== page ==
E

The traditional treatment of strep infections has been a seven-day course of antibiotics, either penicillin or erythromycin. However, since many patients stop taking those drugs within three days, reinfection is common in cases where those drugs are prescribed. A new antibiotic requires only a three-day course of treatment. Therefore, reinfection will probably be less common in cases where the new antibiotic is prescribed than in cases where either penicillin or erythromycin is prescribed.

Which of the following, if true, most strengthens the argument?

(A) Some of the people who are allergic to penicillin are likely to be allergic to the new antibiotic.
Weakens the argument
(B) A course of treatment with the new antibiotic costs about the same as a course of treatment with either penicillin or erythromycin.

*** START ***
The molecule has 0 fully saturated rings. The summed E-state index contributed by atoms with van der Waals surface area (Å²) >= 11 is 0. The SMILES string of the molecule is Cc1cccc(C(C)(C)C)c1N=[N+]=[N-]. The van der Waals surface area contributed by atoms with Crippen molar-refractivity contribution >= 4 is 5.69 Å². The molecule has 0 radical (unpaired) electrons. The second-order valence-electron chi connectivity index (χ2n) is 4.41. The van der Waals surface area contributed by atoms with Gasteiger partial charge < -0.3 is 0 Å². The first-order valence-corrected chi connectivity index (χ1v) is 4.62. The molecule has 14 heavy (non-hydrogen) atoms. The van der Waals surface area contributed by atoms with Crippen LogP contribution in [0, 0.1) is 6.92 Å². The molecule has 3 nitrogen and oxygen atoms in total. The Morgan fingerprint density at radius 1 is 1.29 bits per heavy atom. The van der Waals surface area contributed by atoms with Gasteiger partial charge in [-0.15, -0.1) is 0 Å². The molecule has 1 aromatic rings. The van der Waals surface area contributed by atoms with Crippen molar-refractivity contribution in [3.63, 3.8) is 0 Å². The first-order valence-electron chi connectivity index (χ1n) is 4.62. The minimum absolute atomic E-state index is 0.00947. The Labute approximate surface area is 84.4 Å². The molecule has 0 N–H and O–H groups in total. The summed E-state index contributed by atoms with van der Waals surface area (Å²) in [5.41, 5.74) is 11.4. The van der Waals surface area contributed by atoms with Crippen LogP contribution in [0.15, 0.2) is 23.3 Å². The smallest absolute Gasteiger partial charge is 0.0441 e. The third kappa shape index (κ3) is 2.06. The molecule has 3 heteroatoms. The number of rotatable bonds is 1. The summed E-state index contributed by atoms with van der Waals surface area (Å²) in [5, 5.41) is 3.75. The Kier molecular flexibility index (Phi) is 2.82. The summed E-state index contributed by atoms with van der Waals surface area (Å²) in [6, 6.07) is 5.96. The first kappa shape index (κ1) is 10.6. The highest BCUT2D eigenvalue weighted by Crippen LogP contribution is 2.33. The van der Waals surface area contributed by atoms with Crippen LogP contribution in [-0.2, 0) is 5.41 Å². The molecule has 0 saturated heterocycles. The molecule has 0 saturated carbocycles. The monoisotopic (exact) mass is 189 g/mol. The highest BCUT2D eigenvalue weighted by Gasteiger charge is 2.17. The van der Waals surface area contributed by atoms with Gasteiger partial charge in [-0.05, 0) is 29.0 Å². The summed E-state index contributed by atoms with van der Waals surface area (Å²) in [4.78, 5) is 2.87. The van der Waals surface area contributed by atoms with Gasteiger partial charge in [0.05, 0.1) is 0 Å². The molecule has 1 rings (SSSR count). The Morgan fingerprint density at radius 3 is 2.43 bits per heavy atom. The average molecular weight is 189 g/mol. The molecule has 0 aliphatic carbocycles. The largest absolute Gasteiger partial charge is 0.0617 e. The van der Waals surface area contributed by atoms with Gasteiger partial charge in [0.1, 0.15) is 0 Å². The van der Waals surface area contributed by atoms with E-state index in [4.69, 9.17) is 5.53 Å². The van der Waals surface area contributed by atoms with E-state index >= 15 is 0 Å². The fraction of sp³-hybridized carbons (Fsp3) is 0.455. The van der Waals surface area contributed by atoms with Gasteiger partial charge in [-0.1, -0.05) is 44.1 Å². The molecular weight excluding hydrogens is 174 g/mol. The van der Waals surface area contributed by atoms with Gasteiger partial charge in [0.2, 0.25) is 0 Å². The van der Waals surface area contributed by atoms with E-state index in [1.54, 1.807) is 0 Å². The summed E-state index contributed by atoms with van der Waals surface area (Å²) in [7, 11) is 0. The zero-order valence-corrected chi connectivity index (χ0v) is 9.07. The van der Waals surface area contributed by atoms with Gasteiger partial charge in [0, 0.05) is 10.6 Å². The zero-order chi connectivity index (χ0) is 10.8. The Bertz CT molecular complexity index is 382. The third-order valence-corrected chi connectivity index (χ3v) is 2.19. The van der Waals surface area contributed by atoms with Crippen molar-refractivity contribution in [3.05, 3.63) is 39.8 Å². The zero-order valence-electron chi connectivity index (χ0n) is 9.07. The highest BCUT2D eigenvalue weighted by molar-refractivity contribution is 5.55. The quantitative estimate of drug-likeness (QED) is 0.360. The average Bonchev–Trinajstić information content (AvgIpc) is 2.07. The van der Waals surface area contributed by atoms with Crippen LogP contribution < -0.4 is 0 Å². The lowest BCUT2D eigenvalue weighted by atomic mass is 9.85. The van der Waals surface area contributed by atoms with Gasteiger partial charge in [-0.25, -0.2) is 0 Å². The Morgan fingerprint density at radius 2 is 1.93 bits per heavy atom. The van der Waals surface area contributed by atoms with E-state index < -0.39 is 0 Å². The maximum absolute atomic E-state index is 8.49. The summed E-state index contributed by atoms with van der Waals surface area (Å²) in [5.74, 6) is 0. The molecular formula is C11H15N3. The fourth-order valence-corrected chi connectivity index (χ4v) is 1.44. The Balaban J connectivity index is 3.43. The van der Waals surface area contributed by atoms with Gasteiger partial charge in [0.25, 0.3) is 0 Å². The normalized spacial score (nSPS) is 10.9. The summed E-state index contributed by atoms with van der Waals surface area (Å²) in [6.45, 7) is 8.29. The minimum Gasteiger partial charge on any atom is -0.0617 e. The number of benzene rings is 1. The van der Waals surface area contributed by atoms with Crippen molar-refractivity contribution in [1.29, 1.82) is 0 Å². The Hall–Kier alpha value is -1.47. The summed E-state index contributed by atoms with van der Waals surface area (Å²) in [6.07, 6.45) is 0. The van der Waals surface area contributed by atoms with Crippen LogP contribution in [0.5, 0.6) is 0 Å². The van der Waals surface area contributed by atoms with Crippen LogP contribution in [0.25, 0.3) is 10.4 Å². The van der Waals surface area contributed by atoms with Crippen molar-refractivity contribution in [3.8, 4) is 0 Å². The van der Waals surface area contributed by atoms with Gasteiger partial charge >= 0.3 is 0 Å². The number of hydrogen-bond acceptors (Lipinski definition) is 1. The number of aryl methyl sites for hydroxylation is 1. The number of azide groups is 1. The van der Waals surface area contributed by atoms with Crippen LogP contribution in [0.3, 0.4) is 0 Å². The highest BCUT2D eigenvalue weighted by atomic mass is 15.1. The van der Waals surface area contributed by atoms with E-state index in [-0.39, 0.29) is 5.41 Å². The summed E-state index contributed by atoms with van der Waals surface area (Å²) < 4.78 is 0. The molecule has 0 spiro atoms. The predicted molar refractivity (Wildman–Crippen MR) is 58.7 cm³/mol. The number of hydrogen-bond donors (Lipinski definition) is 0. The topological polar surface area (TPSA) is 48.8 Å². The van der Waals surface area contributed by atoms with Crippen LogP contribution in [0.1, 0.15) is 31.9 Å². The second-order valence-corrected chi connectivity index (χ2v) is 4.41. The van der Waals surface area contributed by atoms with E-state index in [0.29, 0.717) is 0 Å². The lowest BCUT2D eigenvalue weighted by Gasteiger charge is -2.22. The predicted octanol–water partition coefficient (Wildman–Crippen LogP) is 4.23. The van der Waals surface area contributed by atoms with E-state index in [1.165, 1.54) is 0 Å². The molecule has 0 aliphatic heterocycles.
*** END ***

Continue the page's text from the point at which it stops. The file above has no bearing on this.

Out of scope - cost not mentioned in the argument
(C) The new antibiotic has been shown to be effective in eradicating bacterial infections other than strep.
Out of scope - other bacterial infections not referred to in the argument
(D) Some physicians have already begun to prescribe the new antibiotic instead of penicillin or erythromycin for the treatment of some strep infections.
Neutral. Some can equal 0 or 1 or greater.
(E) Regardless of whether they take a traditional antibiotic or the new one, most patients feel fully recovered after taking the drug for three days.
Correct Answer. As most patients feel fully recovered after 3 days, they are more likely to stop continuing the course. having finished 3 days on the new course lowers the probability of reinfection more-so than penicillin or erythromycin.